Animal Care through Education and Veterinary Outreach

Animal Care through Education and Veterinary Outreach (AnimalCEVO)

Animal Care through Education and Veterinary Outreach (AnimalCEVO) project combines animal health education and veterinary outreach to underserved communities who own animals and to reported animals in need in various locations within our outreach capacity.

Our resource persons and volunteers works to:

  • carry out community wide research through general observational outings in the outreach area and by focussed visits to families with animals and pets;
  • develop IEC materials and organise community outreach education for care and welfare of animals in the community and in wildlife;
  • develop partnerships with veterinary clinics and animal care centres to connect them with the families with animals within our outreach area;
  • support the animal care initiatives of the local animal husbandry departments;
  • support mandate of Animal Welfare Board to prevent cruelty, suffering and pain to all creatures;
  • support the sustainable development goals, SDG 14 (Life Below Water) and SDG 15 (Life on land).

Animal Rescue and Rehabilitation during disasters and emergencies:

Disasters like wildfires / forest-fires cause a lot of suffering to animals in the wild

Natural disasters are one source of animal harm that wild animals are particularly vulnerable to. Earthquakes, hurricanes, volcanic eruptions, tsunamis, and natural forest fires can have devastating consequences. Even when it would be possible to help them, most animals affected by natural disasters are left to die or to endure debilitating injuries that could have healed with proper treatment. Like wild animals, domesticated animals too are vulnerable to and can also be harmed by natural disasters.

Animal health, welfare and protection has massive implications for community nutrition, food security and agricultural output. around 2.5 billion people around the world are small-scale farmers, herders, pastoralists, fishers or are dependent on forests, and all of them rely on animals for their livelihoods. Eighteen of the poorest countries are reliant on livestock. Animal-dependent communities are extremely vulnerable to natural disasters and many of the countries with the highest density of livestock keepers are also those with high multi-hazard ratings, it said. A comprehensive study of 78 post-disaster needs assessments, covering 48 developing countries, found that crop and livestock losses amounted to more than USD 24 billion.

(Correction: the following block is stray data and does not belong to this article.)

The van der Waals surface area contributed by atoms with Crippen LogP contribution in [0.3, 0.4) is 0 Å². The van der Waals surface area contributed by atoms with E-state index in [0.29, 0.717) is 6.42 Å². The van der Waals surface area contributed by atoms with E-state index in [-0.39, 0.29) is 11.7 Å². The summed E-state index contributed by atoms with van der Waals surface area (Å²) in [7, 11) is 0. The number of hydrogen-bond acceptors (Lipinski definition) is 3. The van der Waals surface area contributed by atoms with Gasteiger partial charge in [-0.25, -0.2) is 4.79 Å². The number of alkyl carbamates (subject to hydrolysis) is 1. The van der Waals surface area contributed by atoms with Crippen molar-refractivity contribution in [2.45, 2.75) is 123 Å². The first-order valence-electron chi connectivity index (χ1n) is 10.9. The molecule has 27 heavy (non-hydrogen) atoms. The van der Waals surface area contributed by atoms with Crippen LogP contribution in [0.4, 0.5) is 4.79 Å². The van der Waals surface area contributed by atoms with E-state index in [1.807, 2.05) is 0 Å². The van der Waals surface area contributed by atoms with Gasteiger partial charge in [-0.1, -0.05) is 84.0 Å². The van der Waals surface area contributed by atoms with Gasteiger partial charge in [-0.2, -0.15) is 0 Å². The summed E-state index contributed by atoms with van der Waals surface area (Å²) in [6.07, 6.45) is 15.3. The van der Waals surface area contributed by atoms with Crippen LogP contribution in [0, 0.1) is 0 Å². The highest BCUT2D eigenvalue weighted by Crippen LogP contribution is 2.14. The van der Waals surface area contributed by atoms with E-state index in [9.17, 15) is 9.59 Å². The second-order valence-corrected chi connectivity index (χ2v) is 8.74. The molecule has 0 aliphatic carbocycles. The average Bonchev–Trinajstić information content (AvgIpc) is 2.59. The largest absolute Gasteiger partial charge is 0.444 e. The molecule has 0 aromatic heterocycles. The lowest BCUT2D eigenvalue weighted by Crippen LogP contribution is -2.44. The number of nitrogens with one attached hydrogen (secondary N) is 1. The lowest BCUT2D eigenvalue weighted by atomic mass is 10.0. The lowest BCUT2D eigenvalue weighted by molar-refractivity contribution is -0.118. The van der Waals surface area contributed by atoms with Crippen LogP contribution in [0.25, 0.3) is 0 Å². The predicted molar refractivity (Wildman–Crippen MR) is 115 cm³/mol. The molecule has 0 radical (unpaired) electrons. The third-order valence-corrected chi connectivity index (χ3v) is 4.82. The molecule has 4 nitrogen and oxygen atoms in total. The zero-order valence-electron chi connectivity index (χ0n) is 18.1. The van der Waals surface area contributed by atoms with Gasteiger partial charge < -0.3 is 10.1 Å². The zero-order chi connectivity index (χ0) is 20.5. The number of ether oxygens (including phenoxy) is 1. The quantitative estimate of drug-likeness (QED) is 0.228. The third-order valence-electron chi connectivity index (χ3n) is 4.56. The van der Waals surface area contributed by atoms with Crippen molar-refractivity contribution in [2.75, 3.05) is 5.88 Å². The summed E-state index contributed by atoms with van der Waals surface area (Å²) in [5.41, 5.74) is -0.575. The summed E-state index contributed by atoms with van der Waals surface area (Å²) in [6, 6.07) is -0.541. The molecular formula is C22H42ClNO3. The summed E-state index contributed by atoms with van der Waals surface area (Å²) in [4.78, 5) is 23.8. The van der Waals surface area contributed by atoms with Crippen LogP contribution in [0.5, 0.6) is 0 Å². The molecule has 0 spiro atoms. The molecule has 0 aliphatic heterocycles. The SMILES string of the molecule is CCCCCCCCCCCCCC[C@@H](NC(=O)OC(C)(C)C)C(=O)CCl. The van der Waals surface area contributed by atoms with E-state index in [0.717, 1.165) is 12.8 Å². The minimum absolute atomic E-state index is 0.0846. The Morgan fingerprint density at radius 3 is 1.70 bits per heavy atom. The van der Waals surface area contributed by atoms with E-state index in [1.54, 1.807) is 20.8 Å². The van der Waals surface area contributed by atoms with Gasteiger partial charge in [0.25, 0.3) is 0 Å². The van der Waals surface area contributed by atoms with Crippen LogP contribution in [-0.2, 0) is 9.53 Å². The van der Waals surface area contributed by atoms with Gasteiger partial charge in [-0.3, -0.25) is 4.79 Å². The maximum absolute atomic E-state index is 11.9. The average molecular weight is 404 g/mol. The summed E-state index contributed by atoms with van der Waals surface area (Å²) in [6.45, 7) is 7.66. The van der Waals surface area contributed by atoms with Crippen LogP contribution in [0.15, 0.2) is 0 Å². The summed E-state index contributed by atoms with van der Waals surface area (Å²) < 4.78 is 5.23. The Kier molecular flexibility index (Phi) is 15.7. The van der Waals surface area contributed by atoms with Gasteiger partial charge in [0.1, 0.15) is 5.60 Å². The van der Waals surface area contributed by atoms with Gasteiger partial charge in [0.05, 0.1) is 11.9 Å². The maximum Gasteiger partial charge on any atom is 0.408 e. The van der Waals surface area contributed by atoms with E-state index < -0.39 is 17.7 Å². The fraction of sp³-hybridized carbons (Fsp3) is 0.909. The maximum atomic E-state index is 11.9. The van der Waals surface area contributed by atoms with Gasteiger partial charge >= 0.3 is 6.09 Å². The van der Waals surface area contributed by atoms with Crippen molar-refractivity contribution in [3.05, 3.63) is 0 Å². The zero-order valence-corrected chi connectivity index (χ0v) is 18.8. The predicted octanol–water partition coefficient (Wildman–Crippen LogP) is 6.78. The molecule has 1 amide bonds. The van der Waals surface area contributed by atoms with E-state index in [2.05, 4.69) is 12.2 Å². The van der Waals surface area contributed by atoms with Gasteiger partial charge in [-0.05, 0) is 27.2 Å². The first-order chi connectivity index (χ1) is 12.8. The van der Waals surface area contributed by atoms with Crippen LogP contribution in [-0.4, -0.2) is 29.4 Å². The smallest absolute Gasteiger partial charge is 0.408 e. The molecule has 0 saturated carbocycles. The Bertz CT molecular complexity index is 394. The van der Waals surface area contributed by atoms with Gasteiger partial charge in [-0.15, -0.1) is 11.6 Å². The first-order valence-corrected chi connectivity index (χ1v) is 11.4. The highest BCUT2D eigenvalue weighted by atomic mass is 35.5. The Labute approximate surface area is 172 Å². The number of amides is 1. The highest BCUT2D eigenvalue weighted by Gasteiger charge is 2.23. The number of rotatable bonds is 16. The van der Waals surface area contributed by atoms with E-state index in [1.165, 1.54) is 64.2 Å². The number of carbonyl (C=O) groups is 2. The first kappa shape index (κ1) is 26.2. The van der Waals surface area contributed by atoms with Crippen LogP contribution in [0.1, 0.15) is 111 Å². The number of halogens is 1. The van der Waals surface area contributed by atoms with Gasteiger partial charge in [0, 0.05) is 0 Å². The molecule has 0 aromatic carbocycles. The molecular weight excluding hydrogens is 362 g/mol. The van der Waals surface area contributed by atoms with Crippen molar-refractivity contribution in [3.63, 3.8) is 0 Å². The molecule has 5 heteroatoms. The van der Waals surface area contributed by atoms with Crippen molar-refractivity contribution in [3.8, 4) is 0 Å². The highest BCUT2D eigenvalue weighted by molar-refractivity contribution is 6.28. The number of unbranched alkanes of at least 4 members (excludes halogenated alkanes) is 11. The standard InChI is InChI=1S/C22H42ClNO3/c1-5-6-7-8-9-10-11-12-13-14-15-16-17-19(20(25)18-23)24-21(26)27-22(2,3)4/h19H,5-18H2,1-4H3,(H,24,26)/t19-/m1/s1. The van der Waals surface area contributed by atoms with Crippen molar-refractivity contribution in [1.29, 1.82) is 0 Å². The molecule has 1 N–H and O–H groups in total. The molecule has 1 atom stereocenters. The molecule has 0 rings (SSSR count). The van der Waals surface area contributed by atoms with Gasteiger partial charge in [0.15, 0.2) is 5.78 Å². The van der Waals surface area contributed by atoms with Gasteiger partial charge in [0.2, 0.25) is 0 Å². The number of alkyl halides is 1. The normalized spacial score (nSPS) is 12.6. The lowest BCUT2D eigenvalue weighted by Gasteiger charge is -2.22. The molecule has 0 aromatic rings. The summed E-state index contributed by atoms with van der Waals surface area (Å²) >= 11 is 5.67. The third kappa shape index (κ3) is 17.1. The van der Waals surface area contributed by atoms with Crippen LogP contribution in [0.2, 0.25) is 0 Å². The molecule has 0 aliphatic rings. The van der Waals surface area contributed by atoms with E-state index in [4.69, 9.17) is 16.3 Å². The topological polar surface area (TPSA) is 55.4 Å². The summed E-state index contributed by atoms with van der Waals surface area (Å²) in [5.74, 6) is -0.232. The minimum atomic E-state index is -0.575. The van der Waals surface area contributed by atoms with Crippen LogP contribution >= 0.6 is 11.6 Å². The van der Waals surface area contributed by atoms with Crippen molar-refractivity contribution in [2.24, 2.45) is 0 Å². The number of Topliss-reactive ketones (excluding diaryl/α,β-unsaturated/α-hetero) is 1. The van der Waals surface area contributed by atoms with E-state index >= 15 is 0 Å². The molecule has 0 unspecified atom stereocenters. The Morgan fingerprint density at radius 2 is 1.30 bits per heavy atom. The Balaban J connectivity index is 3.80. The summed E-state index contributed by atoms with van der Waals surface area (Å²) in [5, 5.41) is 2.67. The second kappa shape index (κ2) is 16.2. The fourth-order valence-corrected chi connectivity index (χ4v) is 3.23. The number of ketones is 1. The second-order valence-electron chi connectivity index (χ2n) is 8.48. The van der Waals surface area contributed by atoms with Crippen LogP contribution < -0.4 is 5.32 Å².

Also, disasters are extreme events which elicit strong emotional reactions in both survivors and first responders, such as stress, grief, compassion, fatigue, and burnout. When animals are present during a disaster, humans who have strong attachment bonds with animals are reported to experience more intense emotional reactions and higher levels of stress.

Having seen economies and communities suffer from lack of preparedness. It is essential that animal-inclusive disaster risk reduction strategies are adopted in the community based disaster risk reduction. In accordance with Target C of the Sendai Framework, an international agreement adopted by the UN member states with the aim of reducing disaster risk globally, we endeavour to contribute to efforts to successfully reduce disaster economic losses, including protection of animals.


Some of the focus areas include:   

– to integrate animals in the local disaster management plans and as well as in search and rescue operations to  ensure that animals and the livelihood of the people are protected from any future disasters

– to conduct grassroots level research on animals in the region to propose suggestions for strengthening resilience and improving comprehensive planning for .

– to prepare specific plans for required training and capacity building, financial and technical resources for animals and livestock care.

– to organise local area Animal Care Fund to help support expand capabilities of outreach education and emergency response.


Search